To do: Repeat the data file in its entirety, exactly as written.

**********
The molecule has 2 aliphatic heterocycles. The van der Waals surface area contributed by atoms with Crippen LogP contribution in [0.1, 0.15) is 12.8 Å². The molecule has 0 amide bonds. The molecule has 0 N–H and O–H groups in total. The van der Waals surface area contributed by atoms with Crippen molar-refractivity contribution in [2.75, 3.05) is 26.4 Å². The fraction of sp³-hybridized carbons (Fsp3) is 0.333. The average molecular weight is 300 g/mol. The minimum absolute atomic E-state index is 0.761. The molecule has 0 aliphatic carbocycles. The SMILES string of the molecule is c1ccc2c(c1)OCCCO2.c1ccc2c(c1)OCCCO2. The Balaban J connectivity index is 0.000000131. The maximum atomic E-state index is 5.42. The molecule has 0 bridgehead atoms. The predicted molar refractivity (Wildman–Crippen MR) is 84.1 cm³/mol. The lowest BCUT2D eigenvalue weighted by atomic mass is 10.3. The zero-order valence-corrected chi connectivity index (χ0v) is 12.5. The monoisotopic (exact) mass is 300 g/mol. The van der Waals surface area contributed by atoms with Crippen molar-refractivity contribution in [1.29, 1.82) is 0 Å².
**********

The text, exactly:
The molecule has 2 aliphatic heterocycles. The van der Waals surface area contributed by atoms with Crippen LogP contribution in [0.1, 0.15) is 12.8 Å². The molecule has 0 amide bonds. The molecule has 0 N–H and O–H groups in total. The van der Waals surface area contributed by atoms with Crippen molar-refractivity contribution in [2.75, 3.05) is 26.4 Å². The fraction of sp³-hybridized carbons (Fsp3) is 0.333. The average molecular weight is 300 g/mol. The minimum absolute atomic E-state index is 0.761. The molecule has 0 aliphatic carbocycles. The SMILES string of the molecule is c1ccc2c(c1)OCCCO2.c1ccc2c(c1)OCCCO2. The Balaban J connectivity index is 0.000000131. The maximum atomic E-state index is 5.42. The molecule has 0 bridgehead atoms. The predicted molar refractivity (Wildman–Crippen MR) is 84.1 cm³/mol. The lowest BCUT2D eigenvalue weighted by atomic mass is 10.3. The zero-order valence-corrected chi connectivity index (χ0v) is 12.5. The monoisotopic (exact) mass is 300 g/mol. The van der Waals surface area contributed by atoms with Crippen molar-refractivity contribution in [1.29, 1.82) is 0 Å².